Another common problem in this century is addiction. It affects the personal, social and professional functions and overall life of the individual and family. Along with smoking and alcohol, drug abuse is becoming more and more frequent among young individuals. Also, the gift of modern era, the internet addiction and pathological gambling are seen often among the young adults.  Food addiction which suggests that foods lead to addictive behaviors similar in substance addiction is a new term that has come to fore in recent years and it is proved to have an important role in understanding obesity and solving it. It has been argued to be put in DSM-V, however, it was not, as the factors contributing to development of this addictive behaviors have not been recognized clearly (4). Research on the subject will contribute to understanding of the concept of food addiction.

The judgment of addiction contributing to excessive food consumption is supported by biological, psychological and behavioral similarities. There are neurology studies showing similarities between consumption of certain food types and other forms of addiction (1). Many clinical and preclinical studies showed craving, loss of control and tolerance for food which are the key criteria for addiction (5). Some researchers propose that everyone needs nutrients to survive, not every food leads to addictive behavior and it is not appropriate to define food as addictive substances (5). At this point; salt, fat and sugar-rich foods that contribute to addiction are mentioned in literature. With the development of food industry and marketing; foods that is easily accessible, ‘extremely tasty’, rich in calories, fat, sugar and additives and has increased rewarding features but low in nutrient density have addictive potential. Animal studies show consumption of these foods activate the brain reward system by increasing dopamine release which reinforces eating behavior (5).

Yale Food Addiction Scale (YFAS) was developed and published to identify food addiction by Ashley Gearhardt et al. in 2009 (6). The 27-item self-report YFAS developed in order to determine the dependence on high fat and sugar food that cause symptoms of substance dependence was created by modifying seven symptoms of substance dependency in DSM-IV to food addiction. Subsequently, the scale was updated (YFAS Version 2.0) according to “Substance-Related and Addictive Disorders” criteria in DSM-V and published as a 35-item measure in 2016 (7). Dependency criteria questioned in the scale are shown in Table 1.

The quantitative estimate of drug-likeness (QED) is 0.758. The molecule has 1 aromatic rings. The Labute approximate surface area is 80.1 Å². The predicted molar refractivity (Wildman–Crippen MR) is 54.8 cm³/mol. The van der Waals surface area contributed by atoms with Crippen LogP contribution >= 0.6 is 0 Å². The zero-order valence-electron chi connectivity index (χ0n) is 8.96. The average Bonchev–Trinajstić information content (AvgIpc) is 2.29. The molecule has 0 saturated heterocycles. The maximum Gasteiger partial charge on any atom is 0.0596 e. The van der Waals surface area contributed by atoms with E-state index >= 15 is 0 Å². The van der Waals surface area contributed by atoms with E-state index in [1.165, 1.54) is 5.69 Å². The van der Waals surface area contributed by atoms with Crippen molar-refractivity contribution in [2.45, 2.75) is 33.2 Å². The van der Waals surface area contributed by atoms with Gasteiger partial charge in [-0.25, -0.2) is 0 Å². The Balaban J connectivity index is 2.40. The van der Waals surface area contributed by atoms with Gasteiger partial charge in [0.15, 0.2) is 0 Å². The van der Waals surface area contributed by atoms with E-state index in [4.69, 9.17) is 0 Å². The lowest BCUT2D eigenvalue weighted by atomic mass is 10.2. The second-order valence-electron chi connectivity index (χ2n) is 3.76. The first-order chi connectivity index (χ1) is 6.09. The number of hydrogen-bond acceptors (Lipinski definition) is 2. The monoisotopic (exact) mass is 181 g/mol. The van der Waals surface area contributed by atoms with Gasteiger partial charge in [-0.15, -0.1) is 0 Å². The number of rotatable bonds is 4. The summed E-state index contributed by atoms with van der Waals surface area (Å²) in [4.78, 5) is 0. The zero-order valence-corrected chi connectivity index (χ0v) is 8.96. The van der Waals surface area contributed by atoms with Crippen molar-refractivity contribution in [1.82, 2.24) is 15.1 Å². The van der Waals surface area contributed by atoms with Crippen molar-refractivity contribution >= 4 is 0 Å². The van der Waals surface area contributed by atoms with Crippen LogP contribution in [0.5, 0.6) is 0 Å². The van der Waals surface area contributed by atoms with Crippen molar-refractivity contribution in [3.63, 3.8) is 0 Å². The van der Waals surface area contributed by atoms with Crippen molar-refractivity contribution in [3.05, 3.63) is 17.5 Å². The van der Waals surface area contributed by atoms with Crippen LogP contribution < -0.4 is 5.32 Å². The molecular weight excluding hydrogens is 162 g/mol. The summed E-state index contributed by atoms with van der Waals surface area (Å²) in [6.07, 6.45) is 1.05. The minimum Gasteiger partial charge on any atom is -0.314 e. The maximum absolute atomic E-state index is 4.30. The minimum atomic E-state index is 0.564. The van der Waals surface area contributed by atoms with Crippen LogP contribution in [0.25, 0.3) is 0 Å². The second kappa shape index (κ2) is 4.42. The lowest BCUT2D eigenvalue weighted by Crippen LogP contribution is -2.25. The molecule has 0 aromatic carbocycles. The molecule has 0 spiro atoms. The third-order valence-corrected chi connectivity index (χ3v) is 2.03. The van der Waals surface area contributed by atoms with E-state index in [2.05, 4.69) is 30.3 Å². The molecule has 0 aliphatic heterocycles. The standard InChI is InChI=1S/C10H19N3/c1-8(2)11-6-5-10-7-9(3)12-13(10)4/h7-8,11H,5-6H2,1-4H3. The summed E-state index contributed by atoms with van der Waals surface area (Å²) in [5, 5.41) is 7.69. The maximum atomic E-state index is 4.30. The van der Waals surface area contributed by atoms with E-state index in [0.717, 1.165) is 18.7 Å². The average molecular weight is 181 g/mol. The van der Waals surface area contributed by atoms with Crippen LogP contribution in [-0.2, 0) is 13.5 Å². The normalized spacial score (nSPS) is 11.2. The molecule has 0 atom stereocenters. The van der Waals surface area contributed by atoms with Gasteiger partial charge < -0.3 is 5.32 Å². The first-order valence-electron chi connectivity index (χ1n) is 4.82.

In addition to eleven criteria of addictive disorders in DSM-V, questions number 16 and 17 in "YFAS Version 2.0" examine clinically significant impairment or distress (7).

Not all eating behaviors in obesity can be explained by the concept of food addiction; however, it is important that neurobiological changes in addiction are seen in obese individuals (5). Along with genetic and biological processes, unhealthy environmental factors increase the risk of obesity for individuals with sensitive or abnormally developed reward system. Studies show obesity and food addiction to be different terms since food addiction can be seen in individuals with normal body weight or even low BMI; therefore, food addiction alone cannot explain the epidemiology of obesity (1). However, it may be one of the factors and learning more about this factor will contribute to treatment of obesity.

Table 1. The criteria in the scale (7)

This study aims to test the internal reliability of the Turkish version of “Yale Food Addiction Scale Version 2.0” originally developed by Gearhardt et al.


The sample of this study is 51 randomly selected patients between the ages of 18-64 who applied to Trakya University Family Medicine Outpatient Clinics between 15.12.2016 and 15.01.2017 and gave consent to be in the study. Participants who did not volunteer to answer the questions were excluded from the study.

For internal reliability analysis of the Turkish version, original version of the scale was obtained from Ashley Gearhardt. We also got approval from Scientific Researches Ethics Committee of Trakya University Medical Faculty. After “YFAS Version 2.0” was translated from English to Turkish, participants were informed and asked to complete a sociodemographic form and 35-item Yale Food Addiction Scale.